The unprecedented rise of technology over the past two to three decades has long since been coupled with fears over its ability to threaten to derail the most fundamental aspects of what it is to be human – namely, our incredible adeptness with empathy, sentimentality and fellow feeling.
The argument goes that, as more and more digital interactions begin to replace in-person interactions – whether that is in extreme examples, such as interactions with AI replacing interactions with other humans, or simply meetings and coffee dates conducted over the web, rather than in-situ – sentimentality and genuine emotional investment will grow increasingly difficult for us.
Still, this needn’t be the case – and concerns over technology’s impact on the human psyche can just as easily (and far more convincingly) be replaced by the promise of the human psyche’s impact on technology, and its development.
There are, of course, a staggering number of ways in which we can – and do – meld our sentimental selves with technology. One need only consider the fact that our interactions with technology – whether humanistic virtual assistants, or the impassive screens of our phones and computers – are not wholly pragmatic. We create no definitive divide between the lives we lead off-screen, or away from digital devices, and the lives we lead when we are interacting solely with technological entities.
Examples are wide, varied and, in their own ways, fascinating. For one thing, we are all aware of the countless authentic and rewarding relationships that have formed between individuals who would otherwise, without technology, have likely never met. In a similar vein, the fulfilling experiences we can enjoy without ever travelling to a physical location. From virtual tours to digital theatre, runways and concerts, it is entirely possible to recreate once physical experiences, over the web.
Furthermore, when it comes to online gaming, the lucky charm we once carried with us to Las Vegas or Macau becomes the lucky charm for gambling from home, meaning that its sentimental power is not muted simply because the ways in which we interact with luck and chance have gone digital.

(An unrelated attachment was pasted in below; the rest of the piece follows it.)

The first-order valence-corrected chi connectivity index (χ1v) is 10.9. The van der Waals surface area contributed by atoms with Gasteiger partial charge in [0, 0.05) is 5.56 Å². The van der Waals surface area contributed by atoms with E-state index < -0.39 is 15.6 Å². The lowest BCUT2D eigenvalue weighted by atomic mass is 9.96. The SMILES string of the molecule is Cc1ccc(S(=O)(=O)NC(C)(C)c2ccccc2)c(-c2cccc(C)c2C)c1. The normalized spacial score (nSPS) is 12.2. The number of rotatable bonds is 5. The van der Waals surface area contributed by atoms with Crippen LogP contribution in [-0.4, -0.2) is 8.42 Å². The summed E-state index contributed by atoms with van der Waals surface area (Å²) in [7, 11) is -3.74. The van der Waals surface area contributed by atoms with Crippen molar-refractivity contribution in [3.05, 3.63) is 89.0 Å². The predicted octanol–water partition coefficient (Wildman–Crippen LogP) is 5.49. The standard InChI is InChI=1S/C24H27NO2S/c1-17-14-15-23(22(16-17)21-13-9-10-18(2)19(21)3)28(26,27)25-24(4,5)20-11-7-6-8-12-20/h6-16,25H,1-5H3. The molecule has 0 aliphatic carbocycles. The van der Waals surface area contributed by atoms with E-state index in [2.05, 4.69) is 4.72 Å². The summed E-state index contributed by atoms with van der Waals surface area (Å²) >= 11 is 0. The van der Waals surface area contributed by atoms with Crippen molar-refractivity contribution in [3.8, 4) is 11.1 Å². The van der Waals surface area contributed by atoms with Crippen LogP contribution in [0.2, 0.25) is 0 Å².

What’s more it is becoming increasingly apparent that we are developing emotional bonds with electronic assistants like Siri and Alexa.
In essence, the ways in which we surpass the cool, quantitative relationships we used to lead with technology are incredibly wide, varied, and open to considerable interpretation – and rampant digitalisation itself may be the answer why.
Consider the fact that, in the early days of our technologically-driven age, sentimentality via electronics was highly unlikely. Our ability to feel any link between our emotional lives and, say, a calculator was non-existent, and nothing like our ability to bond with machines that connect us with the outside world, support us through the ups and downs of each passing day, and reshape almost every aspect of our lives.
In a nutshell, while digitalisation throws traditional interactions and experiences off-kilter, our increasing familiarity with technology means that we are more capable than ever before of turning digital experiences into genuine and sentimental encounters.
Fears over a future led by robots, AI and intelligent machines have already proven themselves to be misguided, and the ways in which technology has evolved to support us offers a keen demonstration of how the future will be shaped.
Whether we look into the world of consumer electronics, and how smart devices and assistants have – and continue to be – developed to meet our needs, and to ensure that our daily lives are given stronger foundations that serve our personal and professional lives, and our health and wellbeing.
When we look at the other side of the coin, we can see that the development of specialised technologies for the world’s most significant industries are working toward the same goal. The strongest example of this lies in healthcare, wherein AI and advanced technology is being deployed in countless ways in order to improve prospects for patients, life for individuals suffering a wide range of conditions, and the doctors themselves on the frontline of care provision.
While both worlds represent entirely different enterprises, they are connected by the same two facts. For one thing, humans stand behind any technological development; while the final product is something entirely non-human, it did not appear out of thin air, but from the combined ingenuity, creativity and innovation of hundreds of developers.
For another, there is little use in technological progress that does not serve to improve life in some way, which means that there will always be scope for finding human purpose within impassive coding, plastic and metal.